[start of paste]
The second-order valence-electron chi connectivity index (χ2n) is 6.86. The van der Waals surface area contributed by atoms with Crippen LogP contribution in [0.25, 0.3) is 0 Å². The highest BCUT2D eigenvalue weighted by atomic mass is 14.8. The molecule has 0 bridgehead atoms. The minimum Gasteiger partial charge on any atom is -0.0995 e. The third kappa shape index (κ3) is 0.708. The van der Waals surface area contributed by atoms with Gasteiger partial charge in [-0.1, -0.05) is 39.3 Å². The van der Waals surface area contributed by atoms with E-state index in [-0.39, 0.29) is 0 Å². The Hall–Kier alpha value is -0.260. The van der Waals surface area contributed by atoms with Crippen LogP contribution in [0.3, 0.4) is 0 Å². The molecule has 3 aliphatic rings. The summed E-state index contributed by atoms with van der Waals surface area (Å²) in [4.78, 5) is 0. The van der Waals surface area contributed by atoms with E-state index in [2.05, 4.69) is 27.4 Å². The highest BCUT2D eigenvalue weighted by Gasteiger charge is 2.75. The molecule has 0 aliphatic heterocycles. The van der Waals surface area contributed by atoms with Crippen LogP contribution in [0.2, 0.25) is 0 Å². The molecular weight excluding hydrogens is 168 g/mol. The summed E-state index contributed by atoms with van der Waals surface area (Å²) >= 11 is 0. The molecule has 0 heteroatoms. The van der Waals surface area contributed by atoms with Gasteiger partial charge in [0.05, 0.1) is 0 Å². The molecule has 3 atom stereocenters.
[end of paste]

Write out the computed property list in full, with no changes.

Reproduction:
The second-order valence-electron chi connectivity index (χ2n) is 6.86. The van der Waals surface area contributed by atoms with Crippen LogP contribution in [0.25, 0.3) is 0 Å². The highest BCUT2D eigenvalue weighted by atomic mass is 14.8. The molecule has 0 bridgehead atoms. The minimum Gasteiger partial charge on any atom is -0.0995 e. The third kappa shape index (κ3) is 0.708. The van der Waals surface area contributed by atoms with Gasteiger partial charge in [-0.1, -0.05) is 39.3 Å². The van der Waals surface area contributed by atoms with E-state index in [-0.39, 0.29) is 0 Å². The Hall–Kier alpha value is -0.260. The van der Waals surface area contributed by atoms with Crippen LogP contribution in [0.3, 0.4) is 0 Å². The molecule has 3 aliphatic rings. The summed E-state index contributed by atoms with van der Waals surface area (Å²) in [4.78, 5) is 0. The van der Waals surface area contributed by atoms with E-state index in [2.05, 4.69) is 27.4 Å². The highest BCUT2D eigenvalue weighted by Gasteiger charge is 2.75. The molecule has 0 aliphatic heterocycles. The van der Waals surface area contributed by atoms with Crippen LogP contribution in [0.2, 0.25) is 0 Å². The molecular weight excluding hydrogens is 168 g/mol. The summed E-state index contributed by atoms with van der Waals surface area (Å²) >= 11 is 0. The molecule has 0 heteroatoms. The van der Waals surface area contributed by atoms with Gasteiger partial charge in [0.05, 0.1) is 0 Å². The molecule has 3 atom stereocenters.